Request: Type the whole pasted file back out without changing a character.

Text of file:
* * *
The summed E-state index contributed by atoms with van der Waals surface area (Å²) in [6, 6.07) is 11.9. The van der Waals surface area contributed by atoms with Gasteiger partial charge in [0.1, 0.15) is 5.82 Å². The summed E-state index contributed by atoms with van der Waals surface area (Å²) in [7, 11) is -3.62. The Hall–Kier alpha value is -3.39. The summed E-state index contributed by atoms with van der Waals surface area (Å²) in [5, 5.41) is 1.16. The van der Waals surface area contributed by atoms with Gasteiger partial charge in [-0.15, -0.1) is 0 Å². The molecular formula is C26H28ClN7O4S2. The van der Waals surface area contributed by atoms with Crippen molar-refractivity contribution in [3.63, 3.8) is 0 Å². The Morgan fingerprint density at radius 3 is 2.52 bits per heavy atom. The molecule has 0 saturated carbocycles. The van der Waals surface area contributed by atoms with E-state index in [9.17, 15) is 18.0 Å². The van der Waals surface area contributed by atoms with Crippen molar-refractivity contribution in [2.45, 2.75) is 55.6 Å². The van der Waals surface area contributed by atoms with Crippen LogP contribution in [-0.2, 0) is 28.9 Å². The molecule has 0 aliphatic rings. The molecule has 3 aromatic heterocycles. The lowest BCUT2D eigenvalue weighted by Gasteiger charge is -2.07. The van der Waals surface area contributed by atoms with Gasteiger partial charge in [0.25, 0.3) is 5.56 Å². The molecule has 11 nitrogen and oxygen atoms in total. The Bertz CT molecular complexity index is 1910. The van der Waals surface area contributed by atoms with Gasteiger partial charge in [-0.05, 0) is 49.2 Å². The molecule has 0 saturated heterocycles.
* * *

The summed E-state index contributed by atoms with van der Waals surface area (Å²) in [6, 6.07) is 11.9. The van der Waals surface area contributed by atoms with Gasteiger partial charge in [0.1, 0.15) is 5.82 Å². The summed E-state index contributed by atoms with van der Waals surface area (Å²) in [7, 11) is -3.62. The Hall–Kier alpha value is -3.39. The summed E-state index contributed by atoms with van der Waals surface area (Å²) in [5, 5.41) is 1.16. The van der Waals surface area contributed by atoms with Gasteiger partial charge in [-0.15, -0.1) is 0 Å². The molecular formula is C26H28ClN7O4S2. The van der Waals surface area contributed by atoms with Crippen molar-refractivity contribution in [3.63, 3.8) is 0 Å². The Morgan fingerprint density at radius 3 is 2.52 bits per heavy atom. The molecule has 0 saturated carbocycles. The van der Waals surface area contributed by atoms with E-state index in [9.17, 15) is 18.0 Å². The van der Waals surface area contributed by atoms with Crippen molar-refractivity contribution in [2.45, 2.75) is 55.6 Å². The van der Waals surface area contributed by atoms with Crippen LogP contribution in [-0.2, 0) is 28.9 Å². The molecule has 0 aliphatic rings. The molecule has 3 aromatic heterocycles. The lowest BCUT2D eigenvalue weighted by Gasteiger charge is -2.07. The van der Waals surface area contributed by atoms with Gasteiger partial charge in [0.25, 0.3) is 5.56 Å². The molecule has 11 nitrogen and oxygen atoms in total. The Bertz CT molecular complexity index is 1910. The van der Waals surface area contributed by atoms with Gasteiger partial charge in [-0.05, 0) is 49.2 Å². The molecule has 0 saturated heterocycles.